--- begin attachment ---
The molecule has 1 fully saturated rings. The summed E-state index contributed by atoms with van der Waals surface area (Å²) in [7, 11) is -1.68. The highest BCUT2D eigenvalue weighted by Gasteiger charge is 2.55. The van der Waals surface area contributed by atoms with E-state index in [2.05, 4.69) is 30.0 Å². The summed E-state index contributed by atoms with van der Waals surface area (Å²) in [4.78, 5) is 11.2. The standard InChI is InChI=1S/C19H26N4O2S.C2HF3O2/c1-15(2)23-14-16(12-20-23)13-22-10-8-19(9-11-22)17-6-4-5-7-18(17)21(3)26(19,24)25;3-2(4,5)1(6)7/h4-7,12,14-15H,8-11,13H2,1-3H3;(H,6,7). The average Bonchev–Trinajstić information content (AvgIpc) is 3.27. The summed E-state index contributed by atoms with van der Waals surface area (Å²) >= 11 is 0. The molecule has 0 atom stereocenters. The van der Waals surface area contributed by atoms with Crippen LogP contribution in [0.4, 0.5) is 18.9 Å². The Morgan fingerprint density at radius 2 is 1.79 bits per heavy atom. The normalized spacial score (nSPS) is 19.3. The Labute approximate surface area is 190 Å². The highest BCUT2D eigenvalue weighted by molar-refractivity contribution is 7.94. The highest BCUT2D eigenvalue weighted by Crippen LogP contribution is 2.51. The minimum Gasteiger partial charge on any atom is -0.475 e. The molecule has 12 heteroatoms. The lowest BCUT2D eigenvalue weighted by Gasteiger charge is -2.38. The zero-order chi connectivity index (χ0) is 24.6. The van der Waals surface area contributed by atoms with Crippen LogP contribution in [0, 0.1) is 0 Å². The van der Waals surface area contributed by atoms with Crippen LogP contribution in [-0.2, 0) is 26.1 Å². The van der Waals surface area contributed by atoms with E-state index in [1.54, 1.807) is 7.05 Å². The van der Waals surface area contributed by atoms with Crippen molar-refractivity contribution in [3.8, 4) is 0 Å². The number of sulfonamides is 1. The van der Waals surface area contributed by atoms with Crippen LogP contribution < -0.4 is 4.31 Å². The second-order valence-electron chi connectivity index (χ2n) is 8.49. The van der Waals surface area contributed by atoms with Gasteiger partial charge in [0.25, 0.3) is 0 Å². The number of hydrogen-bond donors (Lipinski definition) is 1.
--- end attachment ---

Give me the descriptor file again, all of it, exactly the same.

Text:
The molecule has 1 fully saturated rings. The summed E-state index contributed by atoms with van der Waals surface area (Å²) in [7, 11) is -1.68. The highest BCUT2D eigenvalue weighted by Gasteiger charge is 2.55. The van der Waals surface area contributed by atoms with E-state index in [2.05, 4.69) is 30.0 Å². The summed E-state index contributed by atoms with van der Waals surface area (Å²) in [4.78, 5) is 11.2. The standard InChI is InChI=1S/C19H26N4O2S.C2HF3O2/c1-15(2)23-14-16(12-20-23)13-22-10-8-19(9-11-22)17-6-4-5-7-18(17)21(3)26(19,24)25;3-2(4,5)1(6)7/h4-7,12,14-15H,8-11,13H2,1-3H3;(H,6,7). The average Bonchev–Trinajstić information content (AvgIpc) is 3.27. The summed E-state index contributed by atoms with van der Waals surface area (Å²) >= 11 is 0. The molecule has 0 atom stereocenters. The van der Waals surface area contributed by atoms with Crippen LogP contribution in [0.4, 0.5) is 18.9 Å². The Morgan fingerprint density at radius 2 is 1.79 bits per heavy atom. The normalized spacial score (nSPS) is 19.3. The Labute approximate surface area is 190 Å². The highest BCUT2D eigenvalue weighted by molar-refractivity contribution is 7.94. The highest BCUT2D eigenvalue weighted by Crippen LogP contribution is 2.51. The minimum Gasteiger partial charge on any atom is -0.475 e. The molecule has 12 heteroatoms. The lowest BCUT2D eigenvalue weighted by Gasteiger charge is -2.38. The zero-order chi connectivity index (χ0) is 24.6. The van der Waals surface area contributed by atoms with Crippen LogP contribution in [0, 0.1) is 0 Å². The van der Waals surface area contributed by atoms with Crippen LogP contribution in [-0.2, 0) is 26.1 Å². The van der Waals surface area contributed by atoms with E-state index in [1.54, 1.807) is 7.05 Å². The van der Waals surface area contributed by atoms with Crippen molar-refractivity contribution in [3.8, 4) is 0 Å². The number of sulfonamides is 1. The van der Waals surface area contributed by atoms with Crippen LogP contribution < -0.4 is 4.31 Å². The second-order valence-electron chi connectivity index (χ2n) is 8.49. The van der Waals surface area contributed by atoms with Gasteiger partial charge in [0.25, 0.3) is 0 Å². The number of hydrogen-bond donors (Lipinski definition) is 1.